Join us with Dr. Ben Bronstein and Travis Wilson from Stealth Peptides. Stealth Peptides is a private biotech company responsible for the development of innovative mitochondrial therapeutics, including the investigational new drug “Bendavia.” Bendavia has been studied in animals and is currently in Phase 2 studies in patients with cardiovascular and kidney diseases. Bendavia appears to target mitochondria and may preserve cellular ATP levels and prevent pathological reactive oxygen species formation in disease. Please join us to learn more about this exciting new drug and future possibilities for use of Bendavia by children and adults with mitochondrial disease.
Travis Wilson is the president and CEO of Stealth Peptides Incorporated, a clinical stage biopharmaceutical company developing a novel class of mitochondria-targeted peptide therapeutics for treatment of ophthalmic and orphan diseases. Stealth Peptides’ lead compound in Phase 2 development, Bendavia, maintains mitochondrial bioenergetics including membrane potential and respiration under pathological conditions. Bendavia has been shown to improve cellular ATP levels in disease, and prevent pathological reactive oxygen species (ROS) formation, thereby improving compromised cardiac, renal and skeletal muscle function.
Travis also serves as a director on several boards for preclinical and clinical stage companies, providing operational and management oversight to a portfolio of companies developing drugs across a broad spectrum of therapeutic focus, including oncology, cardiology and critical care. Travis is a member of the life science investment team at the Morningside Group, a private investment group.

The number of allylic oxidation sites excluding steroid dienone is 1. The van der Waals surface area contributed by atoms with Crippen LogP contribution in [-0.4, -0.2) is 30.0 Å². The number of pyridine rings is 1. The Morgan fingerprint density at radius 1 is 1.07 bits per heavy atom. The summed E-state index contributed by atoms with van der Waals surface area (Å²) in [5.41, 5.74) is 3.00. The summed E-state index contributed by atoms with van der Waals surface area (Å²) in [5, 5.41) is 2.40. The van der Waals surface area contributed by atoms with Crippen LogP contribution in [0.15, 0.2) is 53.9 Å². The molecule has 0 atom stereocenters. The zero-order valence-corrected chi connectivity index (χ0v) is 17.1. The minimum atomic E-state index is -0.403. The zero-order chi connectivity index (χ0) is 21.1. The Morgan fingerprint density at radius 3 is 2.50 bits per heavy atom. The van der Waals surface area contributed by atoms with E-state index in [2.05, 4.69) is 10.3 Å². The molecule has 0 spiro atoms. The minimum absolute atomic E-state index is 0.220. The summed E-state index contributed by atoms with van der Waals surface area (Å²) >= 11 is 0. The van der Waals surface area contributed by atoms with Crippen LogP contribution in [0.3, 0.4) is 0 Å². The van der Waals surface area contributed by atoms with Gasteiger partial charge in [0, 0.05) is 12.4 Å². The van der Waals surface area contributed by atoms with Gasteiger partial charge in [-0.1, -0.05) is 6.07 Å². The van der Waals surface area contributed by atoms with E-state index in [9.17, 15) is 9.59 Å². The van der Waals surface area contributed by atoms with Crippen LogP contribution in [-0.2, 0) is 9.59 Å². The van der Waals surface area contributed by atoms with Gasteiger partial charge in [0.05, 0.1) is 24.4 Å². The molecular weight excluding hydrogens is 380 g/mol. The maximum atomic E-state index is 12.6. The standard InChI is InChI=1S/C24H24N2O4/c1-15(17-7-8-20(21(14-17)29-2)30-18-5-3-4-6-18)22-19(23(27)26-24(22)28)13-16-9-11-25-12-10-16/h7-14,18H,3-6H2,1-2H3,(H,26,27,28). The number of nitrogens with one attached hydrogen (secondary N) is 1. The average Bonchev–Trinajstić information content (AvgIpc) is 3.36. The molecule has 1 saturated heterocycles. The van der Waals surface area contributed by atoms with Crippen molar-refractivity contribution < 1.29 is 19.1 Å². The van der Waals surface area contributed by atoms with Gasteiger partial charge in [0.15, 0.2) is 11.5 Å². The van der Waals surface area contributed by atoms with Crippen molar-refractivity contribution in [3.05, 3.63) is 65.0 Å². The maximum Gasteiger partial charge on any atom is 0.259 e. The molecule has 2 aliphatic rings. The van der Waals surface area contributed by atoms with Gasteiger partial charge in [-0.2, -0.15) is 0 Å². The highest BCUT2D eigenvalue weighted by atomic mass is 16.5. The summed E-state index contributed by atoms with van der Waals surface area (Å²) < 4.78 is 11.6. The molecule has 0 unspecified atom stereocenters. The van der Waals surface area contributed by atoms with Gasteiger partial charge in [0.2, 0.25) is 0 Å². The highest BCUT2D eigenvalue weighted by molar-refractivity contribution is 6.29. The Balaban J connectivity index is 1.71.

Ben Bronstein is the Vice President of Clinical Development at Stealth Peptides Incorporated, a clinical stage biopharmaceutical company developing a novel class of mitochondria-targeted peptide therapeutics for treatment of ophthalmic and orphan diseases. In addition to his role with Stealth Peptides, Ben is a Visiting Scholar at the Wyss Institute of Biologically Inspired Engineering at Harvard University. A board certified pathologist, Ben began his professional career on the staff of the Massachusetts General Hospital and on the faculty of Harvard Medical School. He has spent the past 25 years in entrepreneurial roles at life science firms and in venture capital. Ben has founded or held senior management positions at several venture-backed life science firms, including BioSurface Technology (regenerative medicine), Peptimmune (immunotherapeutics), Vidus Ocular (glaucoma device) and Neuron Systems (dry AMD).
Most recently Ben has served as a founder and senior vice president of Access BridgeGap Ventures, the life science investment unit of Access Industries, Inc. Ben is also a member of the Weill Cornell Medical College Faculty Industry Council and the Oversight Committee of the Coulter Translational Partnership program in Biomedical Engineering at Boston University.